RNA virus populations are not clonal; rather, they comprise a mutant swarm in which sequences are slightly different from the master sequence. Genetic diversity within a population (intrapopulation genetic diversity) is critical for RNA viruses to survive under environmental stresses. Disinfection has become an important practice in the control of pathogenic viruses; however, the impact of intrapopulation genetic diversity on the sensitivity of disinfection, defined as –log10 (postdisinfected infectious titer/predisinfected titer), has not been elucidated. In this study, we serially passaged populations of rhesus rotavirus. We demonstrated that populations with reduced chlorine sensitivity emerged at random and independently of chlorine exposure. Sequencing analysis revealed that compared with sensitive populations, less-sensitive ones had higher non-synonymous genetic diversity of the outer capsid protein gene, suggesting that changes in the amino acid sequences of the outer capsid protein were the main factors influencing chlorine sensitivity. No common mutations were found among less-sensitive populations, indicating that rather than specific mutations, the diversity of the outer capsid protein itself was associated with the disinfection sensitivity and that the disinfection sensitivity changed stochastically. Simulation results suggest that the disinfection sensitivity of a genetically diverse population is destabilized if cooperative viral clusters including multiple sequences are formed. These results advocate that any prevention measures leading to low intrapopulation genetic diversity are important to prevent the spread and evolution of pathogenic RNA viruses in society.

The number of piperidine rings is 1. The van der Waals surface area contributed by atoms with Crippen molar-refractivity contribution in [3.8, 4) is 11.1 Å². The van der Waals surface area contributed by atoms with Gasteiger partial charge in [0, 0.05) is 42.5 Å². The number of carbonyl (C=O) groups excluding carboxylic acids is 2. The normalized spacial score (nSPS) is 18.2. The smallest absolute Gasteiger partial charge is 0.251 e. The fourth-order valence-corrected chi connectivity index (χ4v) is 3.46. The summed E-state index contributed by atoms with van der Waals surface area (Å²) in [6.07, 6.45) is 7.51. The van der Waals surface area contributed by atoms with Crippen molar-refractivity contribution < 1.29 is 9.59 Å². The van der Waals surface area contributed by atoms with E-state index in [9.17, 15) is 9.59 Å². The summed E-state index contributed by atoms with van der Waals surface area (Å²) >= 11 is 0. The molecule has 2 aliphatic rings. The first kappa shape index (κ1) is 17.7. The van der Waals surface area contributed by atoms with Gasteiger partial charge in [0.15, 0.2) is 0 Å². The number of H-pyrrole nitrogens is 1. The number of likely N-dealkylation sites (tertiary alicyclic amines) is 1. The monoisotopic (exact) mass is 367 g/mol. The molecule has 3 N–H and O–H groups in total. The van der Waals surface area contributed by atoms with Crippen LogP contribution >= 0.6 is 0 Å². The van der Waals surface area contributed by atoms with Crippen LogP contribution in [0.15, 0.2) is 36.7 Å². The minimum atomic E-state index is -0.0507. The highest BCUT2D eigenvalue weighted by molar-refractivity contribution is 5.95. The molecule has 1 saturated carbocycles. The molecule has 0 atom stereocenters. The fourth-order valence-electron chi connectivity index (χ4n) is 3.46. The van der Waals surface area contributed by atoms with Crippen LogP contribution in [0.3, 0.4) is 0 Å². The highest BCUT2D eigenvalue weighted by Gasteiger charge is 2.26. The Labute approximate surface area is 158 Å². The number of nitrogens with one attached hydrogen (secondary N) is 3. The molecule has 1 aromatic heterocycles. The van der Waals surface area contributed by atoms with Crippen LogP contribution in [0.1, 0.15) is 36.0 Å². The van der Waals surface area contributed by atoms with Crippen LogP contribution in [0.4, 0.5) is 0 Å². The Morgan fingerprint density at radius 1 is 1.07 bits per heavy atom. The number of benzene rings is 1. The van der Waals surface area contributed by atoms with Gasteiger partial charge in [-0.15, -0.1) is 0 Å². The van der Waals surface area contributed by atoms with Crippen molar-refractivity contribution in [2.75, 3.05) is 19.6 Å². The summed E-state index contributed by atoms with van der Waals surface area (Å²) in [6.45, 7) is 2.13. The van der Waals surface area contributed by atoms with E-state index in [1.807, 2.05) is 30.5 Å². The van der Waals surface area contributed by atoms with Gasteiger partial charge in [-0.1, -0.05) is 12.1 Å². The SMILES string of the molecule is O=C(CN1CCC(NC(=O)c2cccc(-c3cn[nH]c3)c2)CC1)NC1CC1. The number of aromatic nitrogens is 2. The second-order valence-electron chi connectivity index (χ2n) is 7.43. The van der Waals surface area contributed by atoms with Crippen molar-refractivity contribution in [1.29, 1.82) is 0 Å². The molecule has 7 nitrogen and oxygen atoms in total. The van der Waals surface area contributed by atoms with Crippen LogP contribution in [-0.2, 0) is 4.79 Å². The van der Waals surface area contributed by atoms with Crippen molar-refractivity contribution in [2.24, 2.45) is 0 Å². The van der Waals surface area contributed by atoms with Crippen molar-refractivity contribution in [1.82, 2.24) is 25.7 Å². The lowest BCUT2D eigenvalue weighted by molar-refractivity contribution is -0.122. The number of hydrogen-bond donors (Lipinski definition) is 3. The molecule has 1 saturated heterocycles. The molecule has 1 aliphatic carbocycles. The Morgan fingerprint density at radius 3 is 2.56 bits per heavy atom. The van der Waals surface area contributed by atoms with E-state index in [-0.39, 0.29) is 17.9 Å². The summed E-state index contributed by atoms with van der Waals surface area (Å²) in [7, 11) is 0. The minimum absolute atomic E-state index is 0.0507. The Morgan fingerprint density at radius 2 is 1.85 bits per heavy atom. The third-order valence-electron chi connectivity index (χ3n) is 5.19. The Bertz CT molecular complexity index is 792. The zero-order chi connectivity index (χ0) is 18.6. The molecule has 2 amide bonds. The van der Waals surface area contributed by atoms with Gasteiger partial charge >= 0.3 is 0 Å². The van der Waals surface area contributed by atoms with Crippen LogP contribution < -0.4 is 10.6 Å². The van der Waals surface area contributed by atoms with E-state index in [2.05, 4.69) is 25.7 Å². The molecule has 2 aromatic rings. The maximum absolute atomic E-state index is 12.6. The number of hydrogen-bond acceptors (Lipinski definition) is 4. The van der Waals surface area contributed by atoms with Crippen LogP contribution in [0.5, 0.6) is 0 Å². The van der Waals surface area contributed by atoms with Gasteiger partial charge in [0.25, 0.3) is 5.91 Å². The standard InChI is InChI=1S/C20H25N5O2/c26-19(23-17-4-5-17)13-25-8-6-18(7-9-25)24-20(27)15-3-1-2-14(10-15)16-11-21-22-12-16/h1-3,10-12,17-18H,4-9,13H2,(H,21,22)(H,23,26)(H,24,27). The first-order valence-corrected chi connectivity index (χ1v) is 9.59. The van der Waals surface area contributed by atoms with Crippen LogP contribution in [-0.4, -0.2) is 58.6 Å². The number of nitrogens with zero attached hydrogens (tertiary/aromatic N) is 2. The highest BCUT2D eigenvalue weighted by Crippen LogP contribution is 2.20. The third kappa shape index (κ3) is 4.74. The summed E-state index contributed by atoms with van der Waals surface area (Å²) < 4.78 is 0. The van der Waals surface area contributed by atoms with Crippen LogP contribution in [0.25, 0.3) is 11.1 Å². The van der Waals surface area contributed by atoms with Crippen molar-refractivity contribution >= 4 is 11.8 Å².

ASJC Scopus subject areas